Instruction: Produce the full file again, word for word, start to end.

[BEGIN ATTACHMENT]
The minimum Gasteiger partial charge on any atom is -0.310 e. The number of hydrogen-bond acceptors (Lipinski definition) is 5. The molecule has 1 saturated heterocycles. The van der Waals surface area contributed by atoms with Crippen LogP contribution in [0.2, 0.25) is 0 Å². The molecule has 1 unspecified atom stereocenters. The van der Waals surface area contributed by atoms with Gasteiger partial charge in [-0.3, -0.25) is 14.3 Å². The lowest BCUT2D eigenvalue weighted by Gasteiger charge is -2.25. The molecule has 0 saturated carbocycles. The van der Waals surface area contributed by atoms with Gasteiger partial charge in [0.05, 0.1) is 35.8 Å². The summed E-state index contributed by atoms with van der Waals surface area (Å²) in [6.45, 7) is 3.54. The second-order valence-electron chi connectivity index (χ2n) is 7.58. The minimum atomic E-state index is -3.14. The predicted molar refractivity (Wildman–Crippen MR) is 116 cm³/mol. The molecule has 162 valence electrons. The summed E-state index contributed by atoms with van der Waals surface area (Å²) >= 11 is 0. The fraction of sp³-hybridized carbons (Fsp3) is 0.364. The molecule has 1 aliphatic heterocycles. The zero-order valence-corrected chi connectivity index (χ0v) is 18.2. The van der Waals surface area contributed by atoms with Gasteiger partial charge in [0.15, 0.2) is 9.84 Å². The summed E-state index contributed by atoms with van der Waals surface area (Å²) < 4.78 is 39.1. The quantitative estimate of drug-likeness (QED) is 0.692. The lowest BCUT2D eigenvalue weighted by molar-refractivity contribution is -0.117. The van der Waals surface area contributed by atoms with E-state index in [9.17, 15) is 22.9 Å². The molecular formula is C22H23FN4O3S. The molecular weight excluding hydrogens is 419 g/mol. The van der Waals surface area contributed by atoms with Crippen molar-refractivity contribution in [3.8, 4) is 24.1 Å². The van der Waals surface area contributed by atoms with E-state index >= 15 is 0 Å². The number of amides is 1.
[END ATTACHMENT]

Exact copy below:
The minimum Gasteiger partial charge on any atom is -0.310 e. The number of hydrogen-bond acceptors (Lipinski definition) is 5. The molecule has 1 saturated heterocycles. The van der Waals surface area contributed by atoms with Crippen LogP contribution in [0.2, 0.25) is 0 Å². The molecule has 1 unspecified atom stereocenters. The van der Waals surface area contributed by atoms with Gasteiger partial charge in [-0.3, -0.25) is 14.3 Å². The lowest BCUT2D eigenvalue weighted by Gasteiger charge is -2.25. The molecule has 0 saturated carbocycles. The van der Waals surface area contributed by atoms with Gasteiger partial charge in [0.05, 0.1) is 35.8 Å². The summed E-state index contributed by atoms with van der Waals surface area (Å²) in [6.45, 7) is 3.54. The second-order valence-electron chi connectivity index (χ2n) is 7.58. The minimum atomic E-state index is -3.14. The predicted molar refractivity (Wildman–Crippen MR) is 116 cm³/mol. The molecule has 162 valence electrons. The summed E-state index contributed by atoms with van der Waals surface area (Å²) >= 11 is 0. The fraction of sp³-hybridized carbons (Fsp3) is 0.364. The molecule has 1 aliphatic heterocycles. The zero-order valence-corrected chi connectivity index (χ0v) is 18.2. The van der Waals surface area contributed by atoms with Gasteiger partial charge in [0.15, 0.2) is 9.84 Å². The summed E-state index contributed by atoms with van der Waals surface area (Å²) < 4.78 is 39.1. The quantitative estimate of drug-likeness (QED) is 0.692. The lowest BCUT2D eigenvalue weighted by molar-refractivity contribution is -0.117. The van der Waals surface area contributed by atoms with E-state index in [9.17, 15) is 22.9 Å². The molecular formula is C22H23FN4O3S. The molecular weight excluding hydrogens is 419 g/mol. The van der Waals surface area contributed by atoms with Crippen molar-refractivity contribution in [3.8, 4) is 24.1 Å². The van der Waals surface area contributed by atoms with E-state index >= 15 is 0 Å². The number of amides is 1.